Theatre Review - Leaves of Glass

Set in contemporary East London, Philip Ridley’s searing domestic drama explores a dysfunctional family.

Steven (Ned Costello) owns a successful cleaning business. He works hard and looks out for his younger brother Barry (Joseph Potter), a struggling artist with a drink problem. But what is Barry running from and is Stephen as considerate as he likes to appear?

We know Ridley is going to tackle difficult emotional territory in Steven's opening monologue when he tells us that Barry was their father’s preferred son. But ‘I’m Mum’s favourite, so it sort of balances out.’ On the surface, it’s a throwaway comment but this perception defines and divides them.

At the start of this carefully plotted play, Steven has the upper hand. Work is profitable and his wife Debbie (Katie Buchholz) is pregnant. Increasingly fragile as he fights his inner demons, Barry accepts work with him as a ‘graffiti blaster’.

We learn that their dad died young and, twelve years later, Barry still feels the loss. The brothers’ mother Liz (Kacey Ainsworth) is clearly in denial about their past and the emotional fallout of her husband’s death, while the brothers attempt to keep a lid on their simmering tensions.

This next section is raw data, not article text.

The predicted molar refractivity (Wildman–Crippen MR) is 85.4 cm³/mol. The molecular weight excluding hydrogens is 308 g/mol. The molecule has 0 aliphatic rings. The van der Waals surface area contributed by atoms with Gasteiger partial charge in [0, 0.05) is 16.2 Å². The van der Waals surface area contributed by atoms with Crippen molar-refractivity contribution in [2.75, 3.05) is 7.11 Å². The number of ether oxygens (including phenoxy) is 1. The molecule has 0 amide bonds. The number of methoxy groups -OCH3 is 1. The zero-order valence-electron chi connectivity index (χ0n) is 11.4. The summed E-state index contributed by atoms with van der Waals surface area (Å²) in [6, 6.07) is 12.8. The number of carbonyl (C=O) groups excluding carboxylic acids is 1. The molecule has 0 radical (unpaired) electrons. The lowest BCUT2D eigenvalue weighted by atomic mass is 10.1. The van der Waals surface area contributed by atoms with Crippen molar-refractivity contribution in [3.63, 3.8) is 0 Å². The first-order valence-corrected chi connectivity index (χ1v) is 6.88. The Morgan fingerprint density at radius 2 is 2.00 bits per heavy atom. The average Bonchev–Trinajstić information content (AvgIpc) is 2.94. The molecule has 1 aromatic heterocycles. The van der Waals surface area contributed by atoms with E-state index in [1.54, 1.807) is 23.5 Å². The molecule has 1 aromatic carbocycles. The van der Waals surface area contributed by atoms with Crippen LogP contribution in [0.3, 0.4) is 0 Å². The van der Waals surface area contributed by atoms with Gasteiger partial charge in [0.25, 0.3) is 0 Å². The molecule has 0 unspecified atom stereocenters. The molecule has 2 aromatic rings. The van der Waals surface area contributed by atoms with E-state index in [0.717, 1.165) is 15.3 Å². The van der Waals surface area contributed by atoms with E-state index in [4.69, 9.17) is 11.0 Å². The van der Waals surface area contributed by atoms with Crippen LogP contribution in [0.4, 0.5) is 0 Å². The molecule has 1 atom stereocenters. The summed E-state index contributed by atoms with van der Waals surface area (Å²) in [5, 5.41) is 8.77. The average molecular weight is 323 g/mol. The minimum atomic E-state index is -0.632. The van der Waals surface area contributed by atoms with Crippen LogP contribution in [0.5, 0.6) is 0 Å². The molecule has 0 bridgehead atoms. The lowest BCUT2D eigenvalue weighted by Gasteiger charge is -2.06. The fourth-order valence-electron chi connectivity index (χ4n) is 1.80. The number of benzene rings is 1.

At the heart of their troubled relationship is a horrifying secret. Costello hides Steven’s emotions behind a brilliantly expressionless veneer. When Barry starts to finds his feet, Steven reveals another side – manipulating memories and truth with devastating consequences.

Leaves of Glass is psychologically complex and rich in metaphor. The central motif, an ornamental glass tree, is particularly apt. Ridley continuously shifts the power dynamics and subverts our expectations. He is well served by Max Harrison’s taut production and compelling performances which keep us guessing until the end.

Originally published by Islington Tribune

Until June 3